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responsible management, and capturing the middle ground of the politcal spectrum. In person, however, the two men had very different styles.

Both were easy to talk to, but Cain was quietly spoken and lacked the outgoing presence of the Boy from Balmain. He was now not in his own home territory, and was cautious with his words.

At short notice, we launched into a Corso walk, calling in on shops and introducing Cain to shoppers and staff. Landa and Carr trailed along behind, accompanied by Willie and some of our campaign team. Understandably, few people recognised the Victorian Premier, although we did out best to explain his unexpected visit. "You are only here because there is an election on", heckled a Liberal supporter. "What's wrong with that?" Cain retorted.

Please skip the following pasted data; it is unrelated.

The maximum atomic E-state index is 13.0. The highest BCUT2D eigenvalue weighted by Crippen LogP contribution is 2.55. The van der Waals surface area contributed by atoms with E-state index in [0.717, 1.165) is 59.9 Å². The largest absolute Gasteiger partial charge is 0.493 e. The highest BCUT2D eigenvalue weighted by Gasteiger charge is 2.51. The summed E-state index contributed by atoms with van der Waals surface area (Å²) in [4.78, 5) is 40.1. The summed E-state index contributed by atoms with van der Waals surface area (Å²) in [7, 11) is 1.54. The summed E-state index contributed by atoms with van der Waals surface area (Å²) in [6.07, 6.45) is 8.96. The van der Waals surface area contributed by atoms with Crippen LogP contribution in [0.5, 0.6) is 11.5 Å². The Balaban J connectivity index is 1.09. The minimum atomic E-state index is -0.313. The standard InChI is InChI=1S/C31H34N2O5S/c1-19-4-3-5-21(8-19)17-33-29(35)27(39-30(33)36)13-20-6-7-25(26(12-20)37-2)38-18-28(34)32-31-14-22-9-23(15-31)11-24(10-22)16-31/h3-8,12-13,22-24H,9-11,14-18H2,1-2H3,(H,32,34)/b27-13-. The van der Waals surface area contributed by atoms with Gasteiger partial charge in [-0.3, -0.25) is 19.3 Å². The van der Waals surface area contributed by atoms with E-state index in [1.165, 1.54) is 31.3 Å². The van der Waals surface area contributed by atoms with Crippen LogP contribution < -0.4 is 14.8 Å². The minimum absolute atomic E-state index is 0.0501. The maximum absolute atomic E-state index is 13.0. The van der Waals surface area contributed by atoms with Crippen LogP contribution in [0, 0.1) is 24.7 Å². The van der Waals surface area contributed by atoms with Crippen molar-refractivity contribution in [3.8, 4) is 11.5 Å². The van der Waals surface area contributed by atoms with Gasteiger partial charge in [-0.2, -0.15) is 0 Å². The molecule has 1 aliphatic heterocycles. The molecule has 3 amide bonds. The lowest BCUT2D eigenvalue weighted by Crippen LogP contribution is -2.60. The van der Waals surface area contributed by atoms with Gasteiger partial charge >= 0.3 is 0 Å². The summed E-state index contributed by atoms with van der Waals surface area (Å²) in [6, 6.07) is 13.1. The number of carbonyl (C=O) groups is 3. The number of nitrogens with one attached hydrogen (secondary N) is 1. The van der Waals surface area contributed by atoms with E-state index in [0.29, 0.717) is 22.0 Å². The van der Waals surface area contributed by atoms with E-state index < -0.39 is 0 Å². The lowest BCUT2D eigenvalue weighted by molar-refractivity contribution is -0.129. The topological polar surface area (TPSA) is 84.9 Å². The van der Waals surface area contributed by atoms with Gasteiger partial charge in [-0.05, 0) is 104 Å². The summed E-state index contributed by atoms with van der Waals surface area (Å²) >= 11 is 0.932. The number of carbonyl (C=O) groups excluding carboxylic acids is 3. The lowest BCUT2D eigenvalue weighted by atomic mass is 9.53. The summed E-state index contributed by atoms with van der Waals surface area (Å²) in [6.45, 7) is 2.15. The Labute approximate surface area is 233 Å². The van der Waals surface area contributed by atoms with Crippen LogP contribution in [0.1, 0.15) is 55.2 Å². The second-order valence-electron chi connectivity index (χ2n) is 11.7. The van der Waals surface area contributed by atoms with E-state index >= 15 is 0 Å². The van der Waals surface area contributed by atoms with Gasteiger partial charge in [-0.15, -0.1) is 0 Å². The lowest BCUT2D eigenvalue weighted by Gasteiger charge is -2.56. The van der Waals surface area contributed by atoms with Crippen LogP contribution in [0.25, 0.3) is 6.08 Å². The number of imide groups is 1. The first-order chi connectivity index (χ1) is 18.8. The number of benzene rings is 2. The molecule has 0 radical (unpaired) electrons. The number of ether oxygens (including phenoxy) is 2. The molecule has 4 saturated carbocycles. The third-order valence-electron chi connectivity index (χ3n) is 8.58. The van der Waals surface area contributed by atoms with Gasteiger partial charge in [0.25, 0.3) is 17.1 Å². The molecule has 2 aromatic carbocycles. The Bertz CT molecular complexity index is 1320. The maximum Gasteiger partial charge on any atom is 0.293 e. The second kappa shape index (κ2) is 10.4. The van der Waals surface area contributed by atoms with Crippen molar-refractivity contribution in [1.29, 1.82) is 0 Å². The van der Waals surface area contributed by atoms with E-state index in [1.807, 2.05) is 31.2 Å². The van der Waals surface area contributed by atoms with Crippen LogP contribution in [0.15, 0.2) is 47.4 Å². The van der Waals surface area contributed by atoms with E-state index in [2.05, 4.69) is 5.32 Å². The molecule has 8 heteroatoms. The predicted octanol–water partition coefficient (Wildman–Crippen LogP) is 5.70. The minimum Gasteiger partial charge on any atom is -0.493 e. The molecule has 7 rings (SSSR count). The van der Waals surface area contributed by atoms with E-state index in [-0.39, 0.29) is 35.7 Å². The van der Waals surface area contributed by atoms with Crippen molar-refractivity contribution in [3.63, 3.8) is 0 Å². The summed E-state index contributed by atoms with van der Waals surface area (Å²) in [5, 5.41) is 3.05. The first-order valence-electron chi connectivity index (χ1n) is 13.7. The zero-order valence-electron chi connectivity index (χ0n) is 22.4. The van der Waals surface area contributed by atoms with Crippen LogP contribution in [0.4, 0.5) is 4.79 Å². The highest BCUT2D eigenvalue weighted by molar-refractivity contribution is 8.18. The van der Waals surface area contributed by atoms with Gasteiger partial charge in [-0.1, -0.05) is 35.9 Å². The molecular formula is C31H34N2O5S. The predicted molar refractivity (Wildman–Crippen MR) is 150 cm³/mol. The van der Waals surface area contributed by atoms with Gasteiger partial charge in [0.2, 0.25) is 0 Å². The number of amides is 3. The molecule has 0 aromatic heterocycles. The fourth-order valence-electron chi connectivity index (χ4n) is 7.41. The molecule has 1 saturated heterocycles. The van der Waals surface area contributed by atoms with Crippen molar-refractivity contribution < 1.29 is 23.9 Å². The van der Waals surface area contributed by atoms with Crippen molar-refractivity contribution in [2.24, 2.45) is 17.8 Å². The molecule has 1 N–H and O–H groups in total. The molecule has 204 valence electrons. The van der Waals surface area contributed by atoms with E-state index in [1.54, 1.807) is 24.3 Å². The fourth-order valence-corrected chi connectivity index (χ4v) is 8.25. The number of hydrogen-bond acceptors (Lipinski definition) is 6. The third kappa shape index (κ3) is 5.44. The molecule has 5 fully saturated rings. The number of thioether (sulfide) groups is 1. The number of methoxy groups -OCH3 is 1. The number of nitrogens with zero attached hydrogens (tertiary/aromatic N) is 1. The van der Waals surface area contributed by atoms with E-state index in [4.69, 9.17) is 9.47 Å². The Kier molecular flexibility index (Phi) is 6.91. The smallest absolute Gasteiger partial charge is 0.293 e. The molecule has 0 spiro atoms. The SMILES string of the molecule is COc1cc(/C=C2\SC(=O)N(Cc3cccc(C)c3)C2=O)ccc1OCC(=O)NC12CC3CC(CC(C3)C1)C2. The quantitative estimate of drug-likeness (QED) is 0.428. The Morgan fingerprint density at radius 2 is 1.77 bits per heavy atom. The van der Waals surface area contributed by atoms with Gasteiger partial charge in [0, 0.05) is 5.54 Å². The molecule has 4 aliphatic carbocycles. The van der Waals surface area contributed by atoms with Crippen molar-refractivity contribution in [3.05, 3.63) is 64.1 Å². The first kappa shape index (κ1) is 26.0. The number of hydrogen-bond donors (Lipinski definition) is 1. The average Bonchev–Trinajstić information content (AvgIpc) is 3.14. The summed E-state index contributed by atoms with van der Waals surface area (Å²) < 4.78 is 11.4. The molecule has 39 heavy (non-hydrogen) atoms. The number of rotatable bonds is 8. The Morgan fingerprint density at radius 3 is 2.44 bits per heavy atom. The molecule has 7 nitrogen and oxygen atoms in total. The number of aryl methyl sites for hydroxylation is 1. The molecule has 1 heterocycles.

We reached the Steyne Hotel at the beach end of the Corso and filed into the public bar. The casually dressed drinkers were confronted by a group of strange politicians in suits. Breasting the bar, Cain and I tried to make conversation with the publican and a couple of the local businessmen. Standing in a corner, Landa sipped soda water alone. None of us seemed comfortable in this kind of bar-room campaigning.

For the afternoon, Tom Webster and I were sharing the VIPs. After they had finished in my electorate they were to go on to his. Tom had now joined us in Manly, so I handed Cain over and we all set off to inspect

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